Rachel Clun New research suggests that by thinking positively about the way we've slept, people can actually perform better at work and school.
Sarah Berry A nightcap may be nice, but is likely to lead to a fragmented night's sleep.
Scientists have found evidence that a lack of sleep causes changes in brain activity that lead to people feeling hungrier and craving more fattening foods.
Julia Medew PREGNANT women who sleep on their back or right side the night before giving birth are twice as likely to have a stillborn baby compared with those who sleep on their left side, a study has found.
Australians may live in 'the lucky country', but we would be a whole lot happier if we could just get more sleep, says a leading psychologist.
Amy Corderoy HEALTH SLEEPING medication that is linked to falls and fractures is still being taken by many elderly people, a study of patients from a Sydney hospital has found.
Tired and tested
Bronwyn McNulty Lack of sleep is a healthcare crisis in the making.
Kate Benson HEALTH THAT teenager who stays up all night playing computer games, then sleeps until midday could be trying to tell you something.
Amy Corderoy HEALTH PARENTS have been warned against using devices designed to keep babies sleeping on their backs, as they can increase the risk of infant death instead of preventing it.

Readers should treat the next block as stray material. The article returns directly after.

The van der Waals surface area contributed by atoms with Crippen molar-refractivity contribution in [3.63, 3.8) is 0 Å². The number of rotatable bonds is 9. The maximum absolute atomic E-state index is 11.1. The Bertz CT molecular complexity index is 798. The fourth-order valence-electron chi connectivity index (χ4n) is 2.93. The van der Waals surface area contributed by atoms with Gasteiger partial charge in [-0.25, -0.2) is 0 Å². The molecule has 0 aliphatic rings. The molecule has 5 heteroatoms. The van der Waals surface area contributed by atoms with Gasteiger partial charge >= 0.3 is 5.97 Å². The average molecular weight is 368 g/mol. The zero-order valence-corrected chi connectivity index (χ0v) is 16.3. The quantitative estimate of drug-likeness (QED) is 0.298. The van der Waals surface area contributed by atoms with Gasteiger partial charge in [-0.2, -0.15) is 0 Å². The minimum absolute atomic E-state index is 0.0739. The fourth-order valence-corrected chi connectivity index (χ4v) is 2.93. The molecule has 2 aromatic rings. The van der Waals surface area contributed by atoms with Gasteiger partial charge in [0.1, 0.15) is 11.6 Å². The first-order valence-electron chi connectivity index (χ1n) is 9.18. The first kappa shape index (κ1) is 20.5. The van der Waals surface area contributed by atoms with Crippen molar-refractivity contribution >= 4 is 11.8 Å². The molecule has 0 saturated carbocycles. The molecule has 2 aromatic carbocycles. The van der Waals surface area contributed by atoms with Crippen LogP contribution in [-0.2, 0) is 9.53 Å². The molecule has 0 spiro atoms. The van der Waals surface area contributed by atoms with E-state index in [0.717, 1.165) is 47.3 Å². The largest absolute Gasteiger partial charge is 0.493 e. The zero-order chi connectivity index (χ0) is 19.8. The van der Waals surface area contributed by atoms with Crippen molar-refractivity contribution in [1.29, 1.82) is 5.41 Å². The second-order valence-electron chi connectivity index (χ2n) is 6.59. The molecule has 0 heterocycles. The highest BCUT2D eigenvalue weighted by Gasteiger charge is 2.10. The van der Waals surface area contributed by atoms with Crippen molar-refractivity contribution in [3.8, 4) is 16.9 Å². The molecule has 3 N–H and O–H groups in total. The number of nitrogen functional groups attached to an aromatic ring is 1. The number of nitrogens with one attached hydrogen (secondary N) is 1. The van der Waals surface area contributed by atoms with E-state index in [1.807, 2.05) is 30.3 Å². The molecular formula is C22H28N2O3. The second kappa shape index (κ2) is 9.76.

Leslie Baker There's still plenty you can do to add years to your life. These 10 ways are easy and have more significance than most of us realise.
Rachel Clun Many of us spend the work day hunched over a computer while seated at a desk.
Sarah Knapton Why failing to switch off gadgets at night could be powering obesity.
Sarah Berry We are seeing a surge in popularity of this ancient food practice. This is why.
Health and fitness
Rachel Clun While there's nothing run with taking up a new exercise or diet regime, there are a few fads at the moment that it's best to avoid – for the good of your health.
Sarah Berry I've heard the word 'Ayurveda' bandied around for several years now.
Sarah Berry Overheating, vomiting, enduring electric shocks, dehydration, bruises, cuts, kidney-failure and cardiac damage are just some of the potential risks of such high-intensity forms of fitness.
Jesinta Campbell reveals her training tips for The Canberra Times Fun Run on September 7.
Julia Medew Thousands of Australians could benefit from a combination of two drugs that help people lose weight, but only if they can tolerate side-effects including depression, heart palpitations and insomnia,...
Dr Peter Steidl Neuroscientist Dr Peter Steidl explains how we can overcome our brain's barriers to achieve our weight loss goals for good.